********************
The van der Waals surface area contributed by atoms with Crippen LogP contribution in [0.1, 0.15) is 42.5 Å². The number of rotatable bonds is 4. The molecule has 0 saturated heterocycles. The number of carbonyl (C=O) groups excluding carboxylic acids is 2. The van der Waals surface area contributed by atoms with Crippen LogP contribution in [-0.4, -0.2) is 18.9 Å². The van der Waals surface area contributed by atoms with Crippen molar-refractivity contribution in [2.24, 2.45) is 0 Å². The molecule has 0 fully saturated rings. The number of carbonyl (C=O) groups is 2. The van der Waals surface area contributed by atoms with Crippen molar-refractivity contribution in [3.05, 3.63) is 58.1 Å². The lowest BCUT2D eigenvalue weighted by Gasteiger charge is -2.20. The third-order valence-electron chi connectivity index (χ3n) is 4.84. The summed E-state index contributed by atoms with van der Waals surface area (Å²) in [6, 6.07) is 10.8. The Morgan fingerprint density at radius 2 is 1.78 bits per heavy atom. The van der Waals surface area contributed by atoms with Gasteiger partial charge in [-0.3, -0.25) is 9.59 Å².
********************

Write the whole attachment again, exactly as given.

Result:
The van der Waals surface area contributed by atoms with Crippen LogP contribution in [0.1, 0.15) is 42.5 Å². The number of rotatable bonds is 4. The molecule has 0 saturated heterocycles. The number of carbonyl (C=O) groups excluding carboxylic acids is 2. The van der Waals surface area contributed by atoms with Crippen LogP contribution in [-0.4, -0.2) is 18.9 Å². The van der Waals surface area contributed by atoms with Crippen molar-refractivity contribution in [2.24, 2.45) is 0 Å². The molecule has 0 fully saturated rings. The number of carbonyl (C=O) groups is 2. The van der Waals surface area contributed by atoms with Crippen molar-refractivity contribution in [3.05, 3.63) is 58.1 Å². The lowest BCUT2D eigenvalue weighted by Gasteiger charge is -2.20. The third-order valence-electron chi connectivity index (χ3n) is 4.84. The summed E-state index contributed by atoms with van der Waals surface area (Å²) in [6, 6.07) is 10.8. The Morgan fingerprint density at radius 2 is 1.78 bits per heavy atom. The van der Waals surface area contributed by atoms with Gasteiger partial charge in [-0.3, -0.25) is 9.59 Å².